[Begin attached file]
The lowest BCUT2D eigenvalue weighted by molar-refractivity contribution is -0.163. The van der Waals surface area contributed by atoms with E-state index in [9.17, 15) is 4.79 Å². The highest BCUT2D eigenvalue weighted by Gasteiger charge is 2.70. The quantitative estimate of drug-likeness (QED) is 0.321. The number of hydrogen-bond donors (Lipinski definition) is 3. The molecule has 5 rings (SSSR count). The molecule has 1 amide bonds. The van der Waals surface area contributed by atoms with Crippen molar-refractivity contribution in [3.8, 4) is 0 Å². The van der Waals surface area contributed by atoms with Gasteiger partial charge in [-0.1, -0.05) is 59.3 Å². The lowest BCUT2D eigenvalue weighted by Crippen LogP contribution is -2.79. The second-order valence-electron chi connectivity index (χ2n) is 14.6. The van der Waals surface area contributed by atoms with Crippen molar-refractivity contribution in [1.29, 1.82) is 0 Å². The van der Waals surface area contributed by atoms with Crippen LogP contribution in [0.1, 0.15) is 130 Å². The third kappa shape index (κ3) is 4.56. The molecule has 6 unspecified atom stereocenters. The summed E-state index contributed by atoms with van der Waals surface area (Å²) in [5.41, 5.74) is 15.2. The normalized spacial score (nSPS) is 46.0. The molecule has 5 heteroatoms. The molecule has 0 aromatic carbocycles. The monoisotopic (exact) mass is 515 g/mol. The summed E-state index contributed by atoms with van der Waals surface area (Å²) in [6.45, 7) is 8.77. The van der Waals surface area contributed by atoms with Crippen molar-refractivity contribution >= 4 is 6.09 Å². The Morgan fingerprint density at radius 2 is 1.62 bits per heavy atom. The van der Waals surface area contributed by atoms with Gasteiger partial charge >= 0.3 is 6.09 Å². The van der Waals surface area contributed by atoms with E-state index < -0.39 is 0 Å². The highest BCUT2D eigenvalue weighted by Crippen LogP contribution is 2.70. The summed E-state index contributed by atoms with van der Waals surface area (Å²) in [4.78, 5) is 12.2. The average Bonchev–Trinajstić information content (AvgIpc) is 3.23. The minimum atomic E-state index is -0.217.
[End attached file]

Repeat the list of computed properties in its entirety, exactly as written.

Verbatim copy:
The lowest BCUT2D eigenvalue weighted by molar-refractivity contribution is -0.163. The van der Waals surface area contributed by atoms with E-state index in [9.17, 15) is 4.79 Å². The highest BCUT2D eigenvalue weighted by Gasteiger charge is 2.70. The quantitative estimate of drug-likeness (QED) is 0.321. The number of hydrogen-bond donors (Lipinski definition) is 3. The molecule has 5 rings (SSSR count). The molecule has 1 amide bonds. The van der Waals surface area contributed by atoms with Crippen molar-refractivity contribution in [3.8, 4) is 0 Å². The van der Waals surface area contributed by atoms with Gasteiger partial charge in [-0.1, -0.05) is 59.3 Å². The lowest BCUT2D eigenvalue weighted by Crippen LogP contribution is -2.79. The second-order valence-electron chi connectivity index (χ2n) is 14.6. The van der Waals surface area contributed by atoms with Crippen molar-refractivity contribution in [1.29, 1.82) is 0 Å². The van der Waals surface area contributed by atoms with Crippen LogP contribution in [0.1, 0.15) is 130 Å². The third kappa shape index (κ3) is 4.56. The molecule has 6 unspecified atom stereocenters. The summed E-state index contributed by atoms with van der Waals surface area (Å²) in [5.41, 5.74) is 15.2. The normalized spacial score (nSPS) is 46.0. The molecule has 5 heteroatoms. The molecule has 0 aromatic carbocycles. The monoisotopic (exact) mass is 515 g/mol. The summed E-state index contributed by atoms with van der Waals surface area (Å²) in [6.45, 7) is 8.77. The van der Waals surface area contributed by atoms with Crippen molar-refractivity contribution >= 4 is 6.09 Å². The Morgan fingerprint density at radius 2 is 1.62 bits per heavy atom. The van der Waals surface area contributed by atoms with Gasteiger partial charge >= 0.3 is 6.09 Å². The van der Waals surface area contributed by atoms with E-state index < -0.39 is 0 Å². The highest BCUT2D eigenvalue weighted by Crippen LogP contribution is 2.70. The summed E-state index contributed by atoms with van der Waals surface area (Å²) in [4.78, 5) is 12.2. The average Bonchev–Trinajstić information content (AvgIpc) is 3.23. The minimum atomic E-state index is -0.217.